In the context of the new coronavirus, the course was remodeled to the remote format, and the idea of including East Timor’s students in it came up. UNICEF management selected seven students to attend the online course. They were divided into multidisciplinary groups made up of Insper students and international ones, mostly from Europe and Brazil’s neighboring countries like Colombia and Peru.
The Timorese students also could enroll in other elective courses in English offered by Insper. “Students from East Timor were regularly enrolled as international students, being able to take part in the Insper Community throughout the semester,” Juliana reported.
Edilberto de Oliveira was one of the East Timor students selected to participate in the working group formed at Insper. He praised the exchange experience and the initiative to create innovative solutions in his country. “All the professors gave us a lot of support and provided an excellent learning opportunity.”
For him, the opportunity for cultural exchange with students in an international context was beneficial and exciting. “My colleagues, in particular the Brazilians, enriched the experience by providing me with a view of Brazilian academic life, even if by virtual means,” Edilberto commented.
Brazilian Isabela Assis, who has lived in East Timor since 2001, also worked with Insper students in the first semester’s complimentary activity. She was invited to attend the program proposed for the second semester. “I received an invitation for these proposals for innovative solutions using ICT for education, and the idea caught my attention because the technology is not very developed here.”
She believes that access to technology by children and teenagers in East Timor is essential at the country’s current moment. “Contributing to the creation of projects for bringing technology and the internet closer to the neediest communities is a privilege. Moreover, I believe that it can change many lives,” the participant reports.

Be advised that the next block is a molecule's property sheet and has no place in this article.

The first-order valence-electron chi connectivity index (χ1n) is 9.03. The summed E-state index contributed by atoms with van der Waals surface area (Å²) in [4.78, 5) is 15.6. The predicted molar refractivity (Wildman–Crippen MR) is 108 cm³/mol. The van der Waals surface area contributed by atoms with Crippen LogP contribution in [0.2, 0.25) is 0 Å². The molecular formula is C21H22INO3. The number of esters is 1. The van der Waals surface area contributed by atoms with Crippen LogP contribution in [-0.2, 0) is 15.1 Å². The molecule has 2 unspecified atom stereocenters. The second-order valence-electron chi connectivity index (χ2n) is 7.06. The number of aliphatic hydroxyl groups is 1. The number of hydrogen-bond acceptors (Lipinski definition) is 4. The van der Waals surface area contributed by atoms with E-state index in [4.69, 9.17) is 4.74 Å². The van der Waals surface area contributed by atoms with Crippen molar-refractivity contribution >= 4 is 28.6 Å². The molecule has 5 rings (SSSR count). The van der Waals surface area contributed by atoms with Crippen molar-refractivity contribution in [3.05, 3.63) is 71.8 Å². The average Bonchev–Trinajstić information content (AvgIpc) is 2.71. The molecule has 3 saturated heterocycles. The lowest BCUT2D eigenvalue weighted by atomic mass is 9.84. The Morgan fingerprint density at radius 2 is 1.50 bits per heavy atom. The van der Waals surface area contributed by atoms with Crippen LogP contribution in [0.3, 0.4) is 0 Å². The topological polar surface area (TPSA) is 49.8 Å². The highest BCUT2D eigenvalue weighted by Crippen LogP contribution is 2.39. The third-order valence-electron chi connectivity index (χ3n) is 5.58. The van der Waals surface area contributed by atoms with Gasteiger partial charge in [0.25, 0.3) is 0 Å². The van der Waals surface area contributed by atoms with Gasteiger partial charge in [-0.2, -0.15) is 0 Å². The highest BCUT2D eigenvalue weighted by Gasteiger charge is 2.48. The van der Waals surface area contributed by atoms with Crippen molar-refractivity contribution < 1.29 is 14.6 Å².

Although the pandemic made it impossible to conduct the exchange to East Timor, Luís reinforced the importance of integrating the interdisciplinary project with other students. “It is amazing to meet such different people and share knowledge to solve a problem that is so latent and harmful to East Timor,” the Insper student reported.
An innovative learning proposal
At the end of the meetings, students are expected to present business proposals with a social impact to solve ICT problems. “Today, they are dealing with three main ICT challenges, namely the access to devices such as notebook and mobile phones, internet access, and digital illiteracy,” Juliana explains.
The course, developed in an express learning format, was designed for students to learn quickly and continuously from real-life experiences and global humanitarian development cases. The course continues to be carried out with a semiannual pace, always with new students, passing on the challenges. “We apply Design Thinking and Participatory Design methodologies developed by Stanford and the MIT and recoded for the Brazilian reality,” says Juliana.
For Luís Bayer, attending the course also serves to face other challenges within Brazil. “With this learning, we can work on creating sustainable, long-term solutions to make our country a more socially and environmentally fair place.”